Instead of addressing the weakness in the health system and infrastructure as its main priority, the Duterte regime’s strategy has been to declare a lockdown of the entire capital region around Metro Manila – the National Capital Region – from March 15 to April 14, which it describes as “imposing stringent social distancing measures”, with land, domestic air and sea travel to and from Metro Manila suspended, mass gatherings prohibited, community quarantine imposed, government work suspended (except for a skeletal workforce) and the suspension of classes. The announcement was made by President Duterte at a press conference ringed with the chiefs of the PNP and AFP, and police and troops immediately deployed at checkpoints to prevent people from travelling in and out of the NCR. No attempt was made during subsequent press conferences given by the President to explain the public health measures to be undertaken, such as testing programs, for which there is now a rising clamour. This was followed by an announcement on March 17 of the entire island of Luzon placed on lockdown described by government officials as an “enhanced community quarantine,” which limits the movement of people going in and out of the island region, home to at least 57 million.
We are currently under “enhanced community quarantine,” which is strict home quarantine for all households, with transportation suspended, provision for food and “essential health services” regulated, and with a heightened presence of uniformed personnel to enforce quarantine measures. This has been enforced with Barangay checkpoints (local checkpoints within Local Government Units), for which a pass is needed to pass through, with very limited movement which includes only the driver of the vehicle on the main highways such as Edsa or the driver and one assistant. These checkpoints, visible outside my bedroom window, now cordon off and isolate barangays around Metro Manila. Except for groceries and drug stores, all shops have been closed. Some barangays have even imposed 24-hour curfews.
Duterte has repeatedly announced that anyone violating this state of enhanced community quarantine will be arrested, including for “resistance and disobedience to persons in authority” under the provisions of the penal code. Students, workers and people simply trying to shop for food are now being arrested.
Unlike in South Korea where the military and police carried out temperature checks, testing, clean up and disinfecting, the armed personnel at the checkpoints here are doing none of this. In the first few days they weren’t even provided with basic safety equipment, such as masks and hand sanitizer.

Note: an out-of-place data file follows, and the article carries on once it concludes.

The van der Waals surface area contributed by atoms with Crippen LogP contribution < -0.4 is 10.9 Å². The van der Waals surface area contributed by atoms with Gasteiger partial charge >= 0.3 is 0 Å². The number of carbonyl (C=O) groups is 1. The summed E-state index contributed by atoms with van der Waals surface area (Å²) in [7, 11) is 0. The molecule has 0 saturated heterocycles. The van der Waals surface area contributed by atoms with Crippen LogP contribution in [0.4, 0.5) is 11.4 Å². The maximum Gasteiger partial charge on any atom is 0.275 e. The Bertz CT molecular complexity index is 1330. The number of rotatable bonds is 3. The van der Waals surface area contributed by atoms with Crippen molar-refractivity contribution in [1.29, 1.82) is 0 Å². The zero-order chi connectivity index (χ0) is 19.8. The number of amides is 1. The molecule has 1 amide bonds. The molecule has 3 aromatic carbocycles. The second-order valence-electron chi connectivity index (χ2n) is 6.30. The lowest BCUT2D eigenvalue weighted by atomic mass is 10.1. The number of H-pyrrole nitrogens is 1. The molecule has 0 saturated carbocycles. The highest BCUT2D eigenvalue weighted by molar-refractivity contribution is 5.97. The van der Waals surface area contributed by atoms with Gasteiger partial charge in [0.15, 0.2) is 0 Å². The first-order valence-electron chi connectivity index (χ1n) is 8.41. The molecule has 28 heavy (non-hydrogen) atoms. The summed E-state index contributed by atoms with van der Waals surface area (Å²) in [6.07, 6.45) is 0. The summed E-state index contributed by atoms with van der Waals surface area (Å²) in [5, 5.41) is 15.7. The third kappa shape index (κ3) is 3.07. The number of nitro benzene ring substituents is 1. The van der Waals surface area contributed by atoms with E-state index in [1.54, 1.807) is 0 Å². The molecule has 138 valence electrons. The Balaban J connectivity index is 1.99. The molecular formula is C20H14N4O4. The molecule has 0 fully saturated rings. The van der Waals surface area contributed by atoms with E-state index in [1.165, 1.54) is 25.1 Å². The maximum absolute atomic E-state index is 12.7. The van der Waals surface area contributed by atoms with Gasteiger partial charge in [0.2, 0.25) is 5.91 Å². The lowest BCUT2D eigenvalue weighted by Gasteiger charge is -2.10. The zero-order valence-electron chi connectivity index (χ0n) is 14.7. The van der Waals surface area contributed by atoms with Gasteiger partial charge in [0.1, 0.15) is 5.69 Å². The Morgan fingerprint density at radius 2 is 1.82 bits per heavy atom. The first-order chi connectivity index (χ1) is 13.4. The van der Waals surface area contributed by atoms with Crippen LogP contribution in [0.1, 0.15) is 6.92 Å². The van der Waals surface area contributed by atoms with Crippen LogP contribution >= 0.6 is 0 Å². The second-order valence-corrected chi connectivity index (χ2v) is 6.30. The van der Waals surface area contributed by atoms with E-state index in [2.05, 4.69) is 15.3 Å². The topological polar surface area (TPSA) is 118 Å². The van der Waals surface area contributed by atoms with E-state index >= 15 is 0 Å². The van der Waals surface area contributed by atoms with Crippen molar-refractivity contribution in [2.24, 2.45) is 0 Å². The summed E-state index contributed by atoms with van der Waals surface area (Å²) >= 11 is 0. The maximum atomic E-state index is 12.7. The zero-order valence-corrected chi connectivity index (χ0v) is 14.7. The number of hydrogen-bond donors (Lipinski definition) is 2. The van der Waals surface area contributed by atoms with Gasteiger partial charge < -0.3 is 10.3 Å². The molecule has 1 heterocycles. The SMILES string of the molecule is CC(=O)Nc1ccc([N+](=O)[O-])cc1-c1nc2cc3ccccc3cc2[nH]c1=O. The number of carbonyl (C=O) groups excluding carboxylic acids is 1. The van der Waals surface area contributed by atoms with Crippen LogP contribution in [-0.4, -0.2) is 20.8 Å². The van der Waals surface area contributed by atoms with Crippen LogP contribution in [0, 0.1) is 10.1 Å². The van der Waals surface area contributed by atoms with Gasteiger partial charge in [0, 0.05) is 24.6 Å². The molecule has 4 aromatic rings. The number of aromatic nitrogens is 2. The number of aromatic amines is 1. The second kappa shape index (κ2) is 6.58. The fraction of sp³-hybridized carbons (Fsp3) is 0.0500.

The most immediate impact has been on workers and the army of the unemployed who make their livelihoods in the ‘informal sector’, who have been prevented from making a living. On the first day of the lockdown this led to tense scenes at the checkpoints ringing the borders of the NCR, with commuters venting both their anger and despair at the checkpoints. The impact on the livelihoods and lives of working people and the poor has been immediate and devastating. Our organisers are unable to provide assistance to the communities that they work in, such as providing food, masks, etc., in meaningful numbers, at most being only able to assist a couple of hundred households at any one time.
Meanwhile, the Department of Labor and Employment (DOLE) has announced a one-time financial assistance of P5,000 for every worker who could not work during the one-month lockdown. This is already a very measly amount (USD 3 per day for 30 days), and yet the assistance can only be procured if the employer sends the required documents to the DOLE. Workers are not allowed to do it themselves. Many are also complaining that their employers do not want to avail of this, as they still want workers to report to work during the lockdown. And for those who are locked down outside Metro Manila, they could not even petition their employer to follow up the assistance. Contractual workers are practically blocked from availing of the assistance as their ‘employer’ is a third party agent which may not even be registered in the corporation list of the Securities and Exchange Commission. Workers in the informal sector receive no assistance, and the government merely advise them to contact the local government units for work related to anti-COVID19 campaign in the communities.